Human beings fascinate me. Their thoughts and ideas. Their feelings. Why they act the way they do. What motivates, inspires, and challenges them. What makes them smile and laugh, sigh and reflect. I love observing them, studying their movements, their actions, and their speech. Every person I come across is complex and unique, and form the basis for most of my writing. My eyes are constantly moving, searching for the victim who will help spark my next idea.
I enjoy sitting alone at one of the many local Starbucks’, drinking coffee and people watching. I pretend to read – a novel, short story collection, or magazine – while paying attention to the nuances of body language, overhearing snippets of conversation and matching the gestures to the words. I look forward to discussions and arguments. Private phone conversations. Flirting. Even when I don’t understand the language being spoken, I almost always seem to understand what is being said; at least, what’s being said according to me.
Alfred Hitchcock once said, “Drama is life with the dull bits cut out.” This is true, from my perspective. The greatest inspiration for my writing is life itself, with all its glorious pain, heartache, eccentricities and drama. Yes, life is more interesting when it’s partly fiction, but all fiction has to come from somewhere. For me, writing comes from the heart. The old saying that goes, “write what you know,” is exactly what I do. My friends and family have been truly inspirational, not because of their encouragement (I don’t get much of that), but because they all lead semi-interesting lives and give me plenty of material.
I call my stories ‘semi-true fiction’ because they’re neither fiction or non-fiction. They fall somewhere in-between. I get incredibly inspired by the people I know, places I visit, or tragedies that occur in my life or in the lives of those around me. I find the greatest inspiration comes from life itself, with all its glorious pain and heartache. It’s that pain and emotion that I like to transfer to my writing. I listen to people talk, laugh, cry, and I transfer that to the page. Those emotions are all real, but because I don’t always speak the full truth, semi-fiction was born.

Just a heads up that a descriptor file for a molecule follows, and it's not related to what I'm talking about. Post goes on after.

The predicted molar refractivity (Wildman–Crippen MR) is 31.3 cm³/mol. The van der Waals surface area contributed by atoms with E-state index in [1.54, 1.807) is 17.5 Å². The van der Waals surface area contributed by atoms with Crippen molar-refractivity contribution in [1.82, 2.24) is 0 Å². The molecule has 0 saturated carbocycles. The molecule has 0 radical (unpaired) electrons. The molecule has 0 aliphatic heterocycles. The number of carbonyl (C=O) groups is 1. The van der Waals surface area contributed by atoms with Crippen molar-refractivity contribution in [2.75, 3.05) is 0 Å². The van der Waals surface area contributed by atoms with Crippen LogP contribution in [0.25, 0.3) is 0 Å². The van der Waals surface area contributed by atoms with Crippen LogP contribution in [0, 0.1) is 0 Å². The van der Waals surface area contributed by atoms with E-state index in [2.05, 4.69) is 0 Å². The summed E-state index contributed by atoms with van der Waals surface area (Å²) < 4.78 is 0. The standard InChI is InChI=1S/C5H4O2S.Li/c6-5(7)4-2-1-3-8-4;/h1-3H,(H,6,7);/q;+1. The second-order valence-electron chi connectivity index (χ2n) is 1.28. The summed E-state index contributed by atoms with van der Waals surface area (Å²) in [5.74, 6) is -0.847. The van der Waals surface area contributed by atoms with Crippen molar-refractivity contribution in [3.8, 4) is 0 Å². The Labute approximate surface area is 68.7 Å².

Throughout the years, writing has become my crack; addicting and strangely satisfying. If my stories are put together as one whole, they can serve as my autobiography in words: each story tells a part of me; my thoughts and feelings, my emotions, my heartbreaks and sorrows, what I feel at that particular moment, and perhaps, how I want to feel instead. I say through my characters what I don’t necessarily say out loud, but have often wanted to. I make my characters do things I often dream about, but haven’t done. Sometimes, I don’t change a thing and the characters are purely me, a side of myself I only reveal to close friends and in my writing. A big part of myself exists in all my characters: my insecurities, my fears, my passions. That’s what writing means to me; an ability to escape the world and put memories into words. Writing makes life so much simpler.
If anything connects my stories, it’s the semi-truth. Some stories might ring truer than others, but they have all been inspired, in one way or another, by my life and the people around me. By the lies I’ve been told. By the lies I tell. Writing is my way of revealing the truth. The truth as I see it.
May it set me free.
ASSIGNMENT: I strongly urge my readers to go out and write a semi-true story. Interview a friend or stranger, listen in on a conversation, observe your loved ones, and craft a story around what’s happening and what you see. You’ll be surprised at the results.
Until next time, write on!
The Accidental Blogger